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Alright, so I have a confession to make: I do not really expect much out of seasonal anime anymore. Maybe it’s a combination of my reviewer mentality of trying to go into everything neutral mixed with my general unfamiliarity, but whenever I sit down to watch something currently airing, I just sort of expect to not be particularly compelled. Luckily, though, the hype surrounding Blue Period was not at all unwarranted, and despite the series only being five episodes in, I can say fairly confidently that I have enjoyed it thus far.
For those who also rarely follow manga hype, Blue Period tells the story of Yatora Yaguchi, a delinquent turned art student whose whole life is still ahead of him. Yaguchi has always been concerned with studying and getting good grades so that he can get into a good school and not have to worry his parents financially. As a byproduct, however, he never really found a passion of his own. That is until he sees art club member Mori’s painting and becomes inspired. Thus, he starts his journey of improving his art enough to get into the only school his family can theoretically afford: the Tokyo University of the Arts.
I generally try and avoid using relatability as the sole factor in judging whether or not a character is good because there are plenty of characters who I would consider good that do not necessarily meet that criteria (see Terror in Resonance). However, Yaguchi is a character that taps into something a lot more recent: a continued sense of unknowing. He wants to pursue his passions but is constantly doubting himself, and even when he does do good work, his mental state is not always healthy enough to agree.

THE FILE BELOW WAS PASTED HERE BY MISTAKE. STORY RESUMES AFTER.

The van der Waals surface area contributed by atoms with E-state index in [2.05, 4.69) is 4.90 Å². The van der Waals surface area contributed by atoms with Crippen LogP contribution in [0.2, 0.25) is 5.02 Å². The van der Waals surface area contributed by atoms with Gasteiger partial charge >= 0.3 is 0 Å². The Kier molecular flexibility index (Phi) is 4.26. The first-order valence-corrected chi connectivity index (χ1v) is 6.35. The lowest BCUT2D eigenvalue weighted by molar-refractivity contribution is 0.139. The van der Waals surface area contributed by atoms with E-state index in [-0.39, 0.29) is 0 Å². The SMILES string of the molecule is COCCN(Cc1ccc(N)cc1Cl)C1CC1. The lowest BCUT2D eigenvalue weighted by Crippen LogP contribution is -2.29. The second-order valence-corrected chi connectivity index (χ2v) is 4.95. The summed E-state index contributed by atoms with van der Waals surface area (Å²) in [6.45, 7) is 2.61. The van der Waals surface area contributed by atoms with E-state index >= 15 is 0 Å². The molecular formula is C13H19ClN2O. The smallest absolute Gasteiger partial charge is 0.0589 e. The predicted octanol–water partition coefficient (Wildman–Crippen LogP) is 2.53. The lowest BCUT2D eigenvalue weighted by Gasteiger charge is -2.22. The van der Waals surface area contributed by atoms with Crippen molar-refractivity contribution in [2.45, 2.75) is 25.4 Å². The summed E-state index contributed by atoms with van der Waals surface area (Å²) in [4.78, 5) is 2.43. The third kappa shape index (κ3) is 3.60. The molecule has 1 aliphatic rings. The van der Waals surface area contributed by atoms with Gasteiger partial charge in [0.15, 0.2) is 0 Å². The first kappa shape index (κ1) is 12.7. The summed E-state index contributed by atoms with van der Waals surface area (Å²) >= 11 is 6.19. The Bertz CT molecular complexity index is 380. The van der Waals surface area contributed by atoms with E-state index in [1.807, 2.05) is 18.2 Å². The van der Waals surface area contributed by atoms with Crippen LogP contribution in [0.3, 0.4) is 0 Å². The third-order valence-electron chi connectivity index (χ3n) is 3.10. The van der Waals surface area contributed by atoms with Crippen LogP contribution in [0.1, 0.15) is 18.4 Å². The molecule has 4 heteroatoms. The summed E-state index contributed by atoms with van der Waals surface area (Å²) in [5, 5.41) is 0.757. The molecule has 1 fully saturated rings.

However, it is not just his particular situation and mindset that make him a good character. The series does a great job of reminding us of the clock that Yaguchi is on. Every day that goes by is another day closer to the entrance exams for TUA, and while Yaguchi seems to be making progress on his art, the looming pressure of the exams makes it hard for him to recognize that.
If the series were solely about Yaguchi, I would still think it a great show, but what has so far pushed it over the edge is just how much the series’ subplots are developed even with him as the primary focus. Yaguchi’s relationship with Mori, his extended rivalry/contempt of Takahashi, and his increasingly more complex relationship with Ryuuji, who we find out is a trans woman and is struggling to be accepted by those other than Yaguchi and the art club. Even his friends going from seeming delinquents to supportive and understanding of his art is a Legitimately powerful moment.
I do not want to say too much more, otherwise, I will have little to talk about when I eventually review the series. However, for those who were not aware or are currently on the fence about starting the series, Blue Period is worth at least a little of your time.
How are you all feeling about Blue Period? Let me know in the comments below.
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